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Pride Month Spotlights

This Pride Month, Daggerwing Group stands with those who are fighting for equality across the Black and LGBTQ+ communities. We join them as allies in their fight. Throughout the month of June, we have been sharing LGBTQ+ spotlights internally to educate ourselves and to fully take part in the spirit of acknowledgment that comes with Pride. Of those, we’ve selected six people of color to share externally as a way to honor the 1969 Stonewall uprising, while continuing to acknowledge that Black Lives Matter.


Marsha was an American gay liberation activist and self-identified drag queen. Known as an outspoken advocate for gay rights, she was one of the prominent figures in the Stonewall uprising of 1969. She focused on creating and delivering intersectional messaging and specifically advocated on behalf of sex workers, prisoners and people with HIV/AIDS. When asked what the “P” in her name stood for, she replied: “Pay it no Mind.” This response was intended to be a rhetorical answer to the question many had on their minds as to whether she was male or female. By putting “Pay it no Mind” in her name, it deterred the public from asking the question she hated to receive.

Resources to learn more about Marsha:


Sylvia disliked labels but identified herself as a transgender drag queen. She was a gay liberation and transgender rights activist, and along with her friend Marsha P. Johnson, she co-founded the Street Transvestite Action Revolutionaries (STAR) – a group dedicated to helping homeless young drag queens, gay youth, and trans women. She also fought for the Sexual Orientation Non-Discrimination Act. Her advocacy for not just for the LGBTQ community, but also for those who didn’t fit in the mainstream led to what is today known as the LGBTQIA community. In honor of Rivera’s activism in the gay and trans community, The Sylvia Rivera Law Project was founded in 2002 as a legal aid organization that works to guarantee gay, trans, and gender-fluid individuals access to legal services.

Resources to learn more about Sylvia:


Laverne rose to prominence in her role as Sophia Burset on the Netflix series Orange Is the New Black. She became the first openly transgender person to be nominated for a Primetime Emmy Award in any acting category, and the first to be nominated for an Emmy Award since composer Angela Morley in 1990. Laverne is known for being a trailblazer in the transgender community and has won numerous awards for her activist approach in spreading awareness. She is an advocate with an empowering message of moving beyond gender expectations to live more authentically.

Resources to learn more about Laverne:


Arsham first began secretly working to support members of the LGBTQ+ community in his native Iran. In 2005, he was forced to flee his country, where homosexual activity remains illegal. Today, Arsham lives in exile in Canada, where he founded the Iranian Railroad for Queer Refugees, which supports and provides guidance to LGBTQ+ asylum seekers from the Middle East.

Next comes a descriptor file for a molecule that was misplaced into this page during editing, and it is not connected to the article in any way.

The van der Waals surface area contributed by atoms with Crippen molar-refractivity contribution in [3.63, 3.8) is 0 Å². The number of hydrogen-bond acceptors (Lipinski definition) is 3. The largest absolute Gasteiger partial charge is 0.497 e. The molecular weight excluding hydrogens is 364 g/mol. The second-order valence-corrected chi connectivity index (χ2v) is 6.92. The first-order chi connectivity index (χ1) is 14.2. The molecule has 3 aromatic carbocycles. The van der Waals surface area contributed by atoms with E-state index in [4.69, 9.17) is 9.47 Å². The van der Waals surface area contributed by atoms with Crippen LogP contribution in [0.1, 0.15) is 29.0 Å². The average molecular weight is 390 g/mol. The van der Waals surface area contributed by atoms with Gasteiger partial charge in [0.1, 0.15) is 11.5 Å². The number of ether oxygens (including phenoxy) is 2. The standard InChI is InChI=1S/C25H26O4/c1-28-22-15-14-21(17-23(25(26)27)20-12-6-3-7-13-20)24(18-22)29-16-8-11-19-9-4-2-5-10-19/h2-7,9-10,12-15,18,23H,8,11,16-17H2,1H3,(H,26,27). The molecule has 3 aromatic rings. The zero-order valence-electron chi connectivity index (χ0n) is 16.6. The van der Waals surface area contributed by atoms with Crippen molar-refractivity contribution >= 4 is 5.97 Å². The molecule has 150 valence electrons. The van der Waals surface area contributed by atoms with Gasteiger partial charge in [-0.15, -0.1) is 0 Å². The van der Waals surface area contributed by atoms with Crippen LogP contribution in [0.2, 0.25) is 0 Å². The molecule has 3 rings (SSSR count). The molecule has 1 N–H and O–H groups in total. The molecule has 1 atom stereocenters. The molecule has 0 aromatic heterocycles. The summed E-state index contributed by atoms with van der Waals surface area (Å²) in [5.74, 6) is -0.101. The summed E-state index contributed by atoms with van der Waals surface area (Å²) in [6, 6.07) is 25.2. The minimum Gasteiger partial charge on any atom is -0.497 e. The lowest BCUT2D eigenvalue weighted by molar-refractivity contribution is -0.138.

Resources to learn more about Arsham:


Miss Major Griffin-Gracy, often referred to as Miss Major, is a trans woman activist and community leader for transgender rights with a particular focus on women of color. She served as the original Executive Director for the Transgender Gender-Variant Intersex Justice Project, which aims to assist transgender persons who are wrongfully imprisoned. Miss Major has participated in activism for a wide range of causes throughout her lifetime, including the 1969 Stonewall Riots in New York City. She has spent the last 40 years creating community and support systems for transgender individuals. She has even become “Mama” to so many, taking people in when they had no place else to go and helping them rejoin society after having been imprisoned. On this work, she has said: “We’re all part of one another. I would want people to understand who we are as human beings. I want us to look at the similarities more than the differences.”

Resources to learn more about Miss Major:


Bayard Rustin was a civil rights organizer, activist, and an openly gay man. He is best known for his work as adviser to Martin Luther King Jr. in the 1950s and ’60s. He taught King about Gandhi’s philosophy of non-violent resistance and advised him on the tactics of civil disobedience. He also assisted King with the boycott of segregated buses in Montgomery, Alabama in 1956. Most famously, Rustin was a key figure in the organization of the March on Washington for Jobs and Freedom, where King delivered his legendary “I Have a Dream” speech on August 28, 1963. Throughout the rest of his life, he continued to speak about the importance of economic inequality, as well as the need for social rights for gays and lesbians.

Resources to learn more about Bayard: